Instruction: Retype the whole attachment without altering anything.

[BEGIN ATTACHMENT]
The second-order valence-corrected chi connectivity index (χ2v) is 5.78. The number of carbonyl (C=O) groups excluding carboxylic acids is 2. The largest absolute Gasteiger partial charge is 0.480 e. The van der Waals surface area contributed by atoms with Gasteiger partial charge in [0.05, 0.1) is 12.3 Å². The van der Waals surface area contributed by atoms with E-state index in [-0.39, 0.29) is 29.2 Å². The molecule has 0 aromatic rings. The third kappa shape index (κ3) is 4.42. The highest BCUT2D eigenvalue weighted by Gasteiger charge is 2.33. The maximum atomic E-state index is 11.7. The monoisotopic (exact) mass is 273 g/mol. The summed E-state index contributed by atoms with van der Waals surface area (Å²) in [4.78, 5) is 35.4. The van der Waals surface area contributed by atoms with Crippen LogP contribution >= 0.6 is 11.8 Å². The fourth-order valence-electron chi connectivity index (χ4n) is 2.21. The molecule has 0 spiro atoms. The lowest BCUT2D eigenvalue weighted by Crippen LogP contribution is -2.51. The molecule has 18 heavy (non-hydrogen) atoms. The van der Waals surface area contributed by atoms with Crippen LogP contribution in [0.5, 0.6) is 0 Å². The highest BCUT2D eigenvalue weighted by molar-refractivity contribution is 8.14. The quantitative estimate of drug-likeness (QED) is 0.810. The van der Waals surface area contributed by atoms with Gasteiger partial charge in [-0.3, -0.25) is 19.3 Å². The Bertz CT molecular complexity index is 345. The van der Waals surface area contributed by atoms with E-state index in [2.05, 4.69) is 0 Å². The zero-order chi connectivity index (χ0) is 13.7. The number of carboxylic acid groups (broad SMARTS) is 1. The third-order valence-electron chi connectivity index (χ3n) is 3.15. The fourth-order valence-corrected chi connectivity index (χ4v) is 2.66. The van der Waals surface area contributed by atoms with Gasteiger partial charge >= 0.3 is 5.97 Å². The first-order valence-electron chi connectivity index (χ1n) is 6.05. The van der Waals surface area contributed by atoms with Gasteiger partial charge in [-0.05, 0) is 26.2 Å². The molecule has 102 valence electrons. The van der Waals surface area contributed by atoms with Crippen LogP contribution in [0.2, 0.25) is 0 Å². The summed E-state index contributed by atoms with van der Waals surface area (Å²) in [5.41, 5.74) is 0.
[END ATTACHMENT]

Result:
The second-order valence-corrected chi connectivity index (χ2v) is 5.78. The number of carbonyl (C=O) groups excluding carboxylic acids is 2. The largest absolute Gasteiger partial charge is 0.480 e. The van der Waals surface area contributed by atoms with Gasteiger partial charge in [0.05, 0.1) is 12.3 Å². The van der Waals surface area contributed by atoms with E-state index in [-0.39, 0.29) is 29.2 Å². The molecule has 0 aromatic rings. The third kappa shape index (κ3) is 4.42. The highest BCUT2D eigenvalue weighted by Gasteiger charge is 2.33. The maximum atomic E-state index is 11.7. The monoisotopic (exact) mass is 273 g/mol. The summed E-state index contributed by atoms with van der Waals surface area (Å²) in [4.78, 5) is 35.4. The van der Waals surface area contributed by atoms with Crippen LogP contribution >= 0.6 is 11.8 Å². The fourth-order valence-electron chi connectivity index (χ4n) is 2.21. The molecule has 0 spiro atoms. The lowest BCUT2D eigenvalue weighted by Crippen LogP contribution is -2.51. The molecule has 18 heavy (non-hydrogen) atoms. The van der Waals surface area contributed by atoms with Crippen LogP contribution in [0.5, 0.6) is 0 Å². The highest BCUT2D eigenvalue weighted by molar-refractivity contribution is 8.14. The quantitative estimate of drug-likeness (QED) is 0.810. The van der Waals surface area contributed by atoms with Gasteiger partial charge in [-0.3, -0.25) is 19.3 Å². The Bertz CT molecular complexity index is 345. The van der Waals surface area contributed by atoms with E-state index in [2.05, 4.69) is 0 Å². The zero-order chi connectivity index (χ0) is 13.7. The number of carboxylic acid groups (broad SMARTS) is 1. The third-order valence-electron chi connectivity index (χ3n) is 3.15. The fourth-order valence-corrected chi connectivity index (χ4v) is 2.66. The van der Waals surface area contributed by atoms with Gasteiger partial charge >= 0.3 is 5.97 Å². The first-order valence-electron chi connectivity index (χ1n) is 6.05. The van der Waals surface area contributed by atoms with Gasteiger partial charge in [-0.05, 0) is 26.2 Å². The molecule has 102 valence electrons. The van der Waals surface area contributed by atoms with Crippen LogP contribution in [0.2, 0.25) is 0 Å². The summed E-state index contributed by atoms with van der Waals surface area (Å²) in [5.41, 5.74) is 0.